Lodi’s contributions to the agricultural industry will be front and center when five individuals with Lodi ties will be inducted into the San Joaquin Agricultural Hall of Fame on Oct. 19. They will be recognized at the San Joaquin County Chamber of Commerce’s annual banquet at the Robert J. Cabral Ag Center, 2101 E. Earhart Ave., Stockton.
Joseph Grant, Jack and Pati Hamm, Hank Van Exel, and Robert Gerald Mondavi (posthumous) will be inducted into the Hall of Fame for their significant contributions to agriculture and their community.
For more than three decades Joseph Grant advised farmers in San Joaquin County by providing them with necessary research and information to improve their farming and diagnosing problems with crops. He retired in July of 2016. For most of his career he worked as a farm advisor for the UC Cooperative Extension and is known for his research on walnuts, cherries, apples, olives and other tree crops.
“It’s kind of awesome. I mean when you look at the other people that have been inducted into the Hall of Fame, I don’t consider myself in that class of people so it’s humbling” he said about his induction.
Before his long tenure with the cooperative in San Joaquin County, Grant worked for the extension in several other locations including Madera County. He began working in San Joaquin County in 1987. After being exposed to agriculture while attending UC Davis in the 1970s he realized that a career in agriculture was the right path for him. Grant received a bachelors degree in plant science (1980), a masters in pomology (1984) and a masters in plant protection and pest management (1930) from UC Davis.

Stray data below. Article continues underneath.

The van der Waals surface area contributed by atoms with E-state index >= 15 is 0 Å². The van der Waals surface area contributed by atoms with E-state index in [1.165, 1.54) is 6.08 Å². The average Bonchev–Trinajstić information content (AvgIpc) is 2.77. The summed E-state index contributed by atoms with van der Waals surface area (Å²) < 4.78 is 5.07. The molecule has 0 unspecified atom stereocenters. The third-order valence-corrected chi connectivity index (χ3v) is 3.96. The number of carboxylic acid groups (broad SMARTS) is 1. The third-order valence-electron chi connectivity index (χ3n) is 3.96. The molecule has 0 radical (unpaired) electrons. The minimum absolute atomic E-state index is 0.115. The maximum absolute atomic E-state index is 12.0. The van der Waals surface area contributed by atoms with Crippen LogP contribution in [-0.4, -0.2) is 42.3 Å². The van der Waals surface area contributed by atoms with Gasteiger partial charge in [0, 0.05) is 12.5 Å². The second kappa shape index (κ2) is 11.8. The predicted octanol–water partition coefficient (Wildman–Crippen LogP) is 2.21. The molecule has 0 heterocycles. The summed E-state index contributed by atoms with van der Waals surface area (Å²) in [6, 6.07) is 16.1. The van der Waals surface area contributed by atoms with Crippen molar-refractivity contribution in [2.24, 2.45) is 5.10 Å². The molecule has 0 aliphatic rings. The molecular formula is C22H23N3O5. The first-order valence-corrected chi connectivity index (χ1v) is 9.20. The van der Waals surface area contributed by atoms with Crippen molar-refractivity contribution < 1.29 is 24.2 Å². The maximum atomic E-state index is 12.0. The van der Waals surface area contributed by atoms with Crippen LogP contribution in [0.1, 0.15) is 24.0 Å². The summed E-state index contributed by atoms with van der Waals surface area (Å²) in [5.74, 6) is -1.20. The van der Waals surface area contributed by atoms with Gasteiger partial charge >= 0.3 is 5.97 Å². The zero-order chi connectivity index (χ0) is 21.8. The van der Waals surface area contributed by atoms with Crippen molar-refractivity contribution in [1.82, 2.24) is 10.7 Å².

Over the course of his career Grant has built a number of relationships with local farmers and takes pride in that. Grant is a former board member of the California Walnut Board Production Research Advisory Council and was also the extension’s liaison to the cherry industry as well as the Cherry Apple Commission. He also participated in the Mid-Valley Apple Association, California Cherry Growers and Industries Foundation and the California Alliance with Family Farmers.
Jack and Pati Hamm
Jack and Pati Hamm met each other at California Polytechnic State University in San Luis Obispo. Both have backgrounds in dairy farming. At the age of 6, Jack started milking cows on the family farm in his hometown of Calexico and studied dairy science while at Cal Poly. The Lima Ranch Dairy has been in Pati’s family since 1938. After graduating from college and getting married, the third generation farmers moved to Lodi to work on the Lima Ranch in Lodi as operational managers. Jack has served as president of the San Joaquin Farm Bureau Federation and is a member of the Western United Dairymen.
Hank Van Exel
Local dairy farmer Hank Van Exel will be following in his father’s footsteps by being inducted into the Hall of Fame. His father who was also a dairy farmer was inducted over 20 years ago.
“I think it’s cool because my dad was a recipient quite a few years ago, so its kind of a cool thing. I’m very appreciative and humbled that I got an award like this,” he said.